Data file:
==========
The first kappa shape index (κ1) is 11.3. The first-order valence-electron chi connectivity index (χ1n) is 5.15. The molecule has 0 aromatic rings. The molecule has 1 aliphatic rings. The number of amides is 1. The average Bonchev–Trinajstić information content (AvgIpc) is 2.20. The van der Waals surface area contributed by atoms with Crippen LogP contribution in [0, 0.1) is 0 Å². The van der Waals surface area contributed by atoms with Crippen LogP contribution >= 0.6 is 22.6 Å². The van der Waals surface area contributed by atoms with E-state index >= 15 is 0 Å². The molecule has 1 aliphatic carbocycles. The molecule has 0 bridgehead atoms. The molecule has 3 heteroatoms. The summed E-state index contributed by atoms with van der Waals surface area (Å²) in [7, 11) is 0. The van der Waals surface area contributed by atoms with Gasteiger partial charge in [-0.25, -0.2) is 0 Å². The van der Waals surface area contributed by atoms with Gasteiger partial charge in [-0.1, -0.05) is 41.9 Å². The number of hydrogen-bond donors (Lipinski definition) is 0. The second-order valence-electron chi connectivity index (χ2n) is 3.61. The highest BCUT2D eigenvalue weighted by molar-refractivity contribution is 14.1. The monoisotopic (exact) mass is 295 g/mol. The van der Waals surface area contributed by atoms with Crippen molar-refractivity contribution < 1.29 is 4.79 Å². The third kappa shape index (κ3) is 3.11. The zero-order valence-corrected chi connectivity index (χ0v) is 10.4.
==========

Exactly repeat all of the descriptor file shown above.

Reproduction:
The first kappa shape index (κ1) is 11.3. The first-order valence-electron chi connectivity index (χ1n) is 5.15. The molecule has 0 aromatic rings. The molecule has 1 aliphatic rings. The number of amides is 1. The average Bonchev–Trinajstić information content (AvgIpc) is 2.20. The van der Waals surface area contributed by atoms with Crippen LogP contribution in [0, 0.1) is 0 Å². The van der Waals surface area contributed by atoms with Crippen LogP contribution >= 0.6 is 22.6 Å². The van der Waals surface area contributed by atoms with E-state index >= 15 is 0 Å². The molecule has 1 aliphatic carbocycles. The molecule has 0 bridgehead atoms. The molecule has 3 heteroatoms. The summed E-state index contributed by atoms with van der Waals surface area (Å²) in [7, 11) is 0. The van der Waals surface area contributed by atoms with Gasteiger partial charge in [-0.25, -0.2) is 0 Å². The van der Waals surface area contributed by atoms with Gasteiger partial charge in [-0.1, -0.05) is 41.9 Å². The number of hydrogen-bond donors (Lipinski definition) is 0. The second-order valence-electron chi connectivity index (χ2n) is 3.61. The highest BCUT2D eigenvalue weighted by molar-refractivity contribution is 14.1. The monoisotopic (exact) mass is 295 g/mol. The van der Waals surface area contributed by atoms with Crippen molar-refractivity contribution < 1.29 is 4.79 Å². The third kappa shape index (κ3) is 3.11. The zero-order valence-corrected chi connectivity index (χ0v) is 10.4.